That the views of antiquity are often predicated on superstitious or religious beliefs is often considered to undermine the applicability of these sources to modern discourse.  Though this is irrelevant when considering the history of the legal doctrines or jus cogens and universal jurisdiction, it is relevant to assessing to what extent we should still find commentators like Gentili persuasive today.

The law of nations in antiquity has been dismissed because of its allegedly religious character.  This feature is what made it an essentially primitive legal system.  To propose that ancient international law was primitive assumes that religious belief provided the principles of State behavior, as well as the sanctions for the enforcement of those norms. […] It matters whether religion was ostensibly the sole source of antiquity’s law of nations. […] [P]rimitive law also embraced custom as a source for norms of behavior.  Religion and custom can act as complementary forces in a society.  But they can also compete with each other, with custom acting as an antidote to the particularistic strictures of belief and ritual.[3]

The early jurists of international law undoubtedly relied on conceptions of the natural law that have fallen out of fashion among modern legal scholarship.  Yet, no matter how one feels about the philosophical arguments that underpin Gentili’s ideas, there can be no doubt that the idea of jus cogens as international Grundnorm is an ancient one.

[1] Benedict Kingsbury, Confronting Difference : The Puzzling Durability of Gentili’s Combination of Pragmatic Pluralism and Normative Judgment. 92 A.J.I.L. 713 at 713.

[2] Jeremy Waldron, Ius Gentium: A Defense of Gentili’s Equation of the Law of Nations and the Law of Nature (2008). New York University Public Law and Legal Theory Working Papers. Paper 99 at 3.

[3] Benedict Kingsbury, Confronting Difference : The Puzzling Durability of Gentili’s Combination of Pragmatic Pluralism and Normative Judgment. 92 A.J.I.L. 713 at 713.

Here is an interesting comment on the issue, directly rebutting Kontorovich and Art:

By extending the scope of its criminal law beyond its borders, the prescribing state condemns and prohibits conduct that takes place on the territory of another state and thus interferes with the non-intervention aspect of the principle of national sovereignty, which limits a state’s authority to regulate extraterritorial matters.  A state that claims that its criminal laws are applicable on foreign territory affects the rights and interests of the territorial state. n20 The exercise of prescriptive jurisdiction constitutes not a physical but a normative intervention on the other state’s territory.  As regards the lawfulness of extraterritorial prescriptive jurisdiction, two approaches can be distinguished under international law. According to the traditional approach as taken by the Permanent Court of International Justice in the famous 1927 Lotus case, states are free to extend the application of domestic criminal law over acts occurring abroad there exists a prohibitive rule to the contrary. According to the prevailing modern view, however, states are prohibited from legislating on extraterritorial criminal matters unless international law provides for an explicit permission.  The decisive difference between the two approaches is the burden of proof; according to the traditional view, the state that opposes another state’s jurisdictional assertion must prove the existence of a rule under international law prohibiting the assertion of criminal jurisdiction and according to the modern approach, by contrast, the state that asserts extraterritorial jurisdiction bears the burden of proof.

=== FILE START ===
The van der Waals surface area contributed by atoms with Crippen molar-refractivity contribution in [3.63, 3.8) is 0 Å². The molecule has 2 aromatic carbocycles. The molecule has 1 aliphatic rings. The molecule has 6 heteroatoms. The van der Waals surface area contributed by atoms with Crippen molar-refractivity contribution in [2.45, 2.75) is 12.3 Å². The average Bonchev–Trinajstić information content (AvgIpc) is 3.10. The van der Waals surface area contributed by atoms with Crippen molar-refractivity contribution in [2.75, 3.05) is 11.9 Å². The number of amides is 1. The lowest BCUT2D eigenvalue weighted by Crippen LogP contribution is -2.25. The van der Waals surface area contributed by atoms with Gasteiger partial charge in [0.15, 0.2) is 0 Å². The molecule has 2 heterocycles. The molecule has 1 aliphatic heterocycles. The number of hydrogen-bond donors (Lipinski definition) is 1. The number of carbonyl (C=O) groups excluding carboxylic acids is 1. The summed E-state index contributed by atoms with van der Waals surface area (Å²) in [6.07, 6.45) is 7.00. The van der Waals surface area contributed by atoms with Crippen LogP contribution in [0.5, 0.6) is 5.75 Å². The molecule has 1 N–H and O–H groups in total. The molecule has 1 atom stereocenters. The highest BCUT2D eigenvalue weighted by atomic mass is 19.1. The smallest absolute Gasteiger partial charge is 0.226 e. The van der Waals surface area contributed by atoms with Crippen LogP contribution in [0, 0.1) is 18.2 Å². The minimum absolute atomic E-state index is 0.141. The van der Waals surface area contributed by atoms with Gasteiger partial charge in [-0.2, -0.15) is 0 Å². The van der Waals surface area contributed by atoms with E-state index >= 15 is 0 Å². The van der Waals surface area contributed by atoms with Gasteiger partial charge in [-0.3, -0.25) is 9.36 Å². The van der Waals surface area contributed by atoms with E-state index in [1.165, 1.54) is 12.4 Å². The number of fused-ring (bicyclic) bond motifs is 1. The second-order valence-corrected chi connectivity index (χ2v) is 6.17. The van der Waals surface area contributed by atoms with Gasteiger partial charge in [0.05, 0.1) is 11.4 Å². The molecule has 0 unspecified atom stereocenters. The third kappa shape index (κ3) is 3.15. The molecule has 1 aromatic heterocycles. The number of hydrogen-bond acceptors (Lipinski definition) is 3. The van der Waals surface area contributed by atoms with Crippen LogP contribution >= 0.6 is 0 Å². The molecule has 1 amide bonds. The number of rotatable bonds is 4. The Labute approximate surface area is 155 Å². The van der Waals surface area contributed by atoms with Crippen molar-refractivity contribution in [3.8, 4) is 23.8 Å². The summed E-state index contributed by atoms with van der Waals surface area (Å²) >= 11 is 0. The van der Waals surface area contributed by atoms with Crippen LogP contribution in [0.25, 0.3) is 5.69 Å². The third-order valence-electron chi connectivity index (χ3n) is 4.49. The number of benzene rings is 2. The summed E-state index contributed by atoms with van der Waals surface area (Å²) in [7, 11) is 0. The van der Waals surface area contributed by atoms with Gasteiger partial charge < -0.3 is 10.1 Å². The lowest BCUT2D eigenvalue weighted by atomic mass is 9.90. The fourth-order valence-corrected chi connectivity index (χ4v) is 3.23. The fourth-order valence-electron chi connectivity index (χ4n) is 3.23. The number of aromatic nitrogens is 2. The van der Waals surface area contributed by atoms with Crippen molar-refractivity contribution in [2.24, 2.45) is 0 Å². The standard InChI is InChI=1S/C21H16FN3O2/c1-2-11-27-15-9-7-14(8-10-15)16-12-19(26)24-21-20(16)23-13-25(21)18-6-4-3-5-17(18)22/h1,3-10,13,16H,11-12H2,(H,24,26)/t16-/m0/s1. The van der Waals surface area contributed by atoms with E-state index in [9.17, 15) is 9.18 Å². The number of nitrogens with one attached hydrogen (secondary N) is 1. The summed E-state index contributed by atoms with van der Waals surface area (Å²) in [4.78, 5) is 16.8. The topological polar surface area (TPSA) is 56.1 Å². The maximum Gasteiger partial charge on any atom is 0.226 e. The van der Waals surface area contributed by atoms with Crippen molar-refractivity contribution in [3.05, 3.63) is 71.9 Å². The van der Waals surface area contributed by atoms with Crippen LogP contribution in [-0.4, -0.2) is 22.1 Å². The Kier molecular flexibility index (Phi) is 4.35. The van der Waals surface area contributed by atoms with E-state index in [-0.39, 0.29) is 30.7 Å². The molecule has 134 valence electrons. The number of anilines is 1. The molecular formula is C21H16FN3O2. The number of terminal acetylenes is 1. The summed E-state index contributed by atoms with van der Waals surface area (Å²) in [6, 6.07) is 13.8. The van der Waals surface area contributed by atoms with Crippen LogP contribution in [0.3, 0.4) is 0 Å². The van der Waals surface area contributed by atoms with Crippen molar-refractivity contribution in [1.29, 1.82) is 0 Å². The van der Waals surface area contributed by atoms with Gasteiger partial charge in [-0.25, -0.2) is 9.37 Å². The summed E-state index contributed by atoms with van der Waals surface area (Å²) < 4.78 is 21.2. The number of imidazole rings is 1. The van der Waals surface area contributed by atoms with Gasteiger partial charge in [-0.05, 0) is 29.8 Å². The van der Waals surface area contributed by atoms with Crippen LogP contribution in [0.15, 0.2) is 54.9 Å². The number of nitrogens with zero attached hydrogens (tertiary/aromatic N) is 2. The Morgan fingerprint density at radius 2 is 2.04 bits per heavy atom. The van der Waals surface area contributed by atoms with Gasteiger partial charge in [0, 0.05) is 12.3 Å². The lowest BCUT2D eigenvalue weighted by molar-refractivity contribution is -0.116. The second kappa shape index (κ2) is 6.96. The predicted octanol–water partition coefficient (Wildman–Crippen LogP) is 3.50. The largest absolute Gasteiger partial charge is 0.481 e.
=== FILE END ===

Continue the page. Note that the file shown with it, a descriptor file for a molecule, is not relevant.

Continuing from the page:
Julia Geneuss, Universal Jurisdiction Reloaded?: Fostering a Better Understanding of Universal Jurisdiction ICJ 7 5 (945), 1 November 2009.

And a bit more about the assertion of universal jurisdiction, not from the academic realm but from the practical realm of the international judiciary:

La législation belge qui institue la compétence universelle in absentia pour les violations graves du droit international humanitaire a consacré l’interprétation la plus extensive de cette compétence … L’innovation de la loi belge réside dans la possibilité de l’exercice de la compétence universelle en l’absence de tout lien de la Belgique avec l’objet de l’infraction, la personne de l’auteur présumé de l’infraction ou enfin le territoire pertinent. Mais après les tragiques événements survenus en Yougoslavie et au Rwanda, plusieurs Etats ont invoqué la compétence universelle pour engager des poursuites contre des auteurs présumés de crimes de droit humanitaire; cependant, à la différence du cas de M.Yerodia Ndombasi, les personnes impliquées avaient auparavant fait l’objet d’une procédure ou d’un acte d’arrestation, c’est-à-dire qu’un lien de connexion territoriale existait au préalable.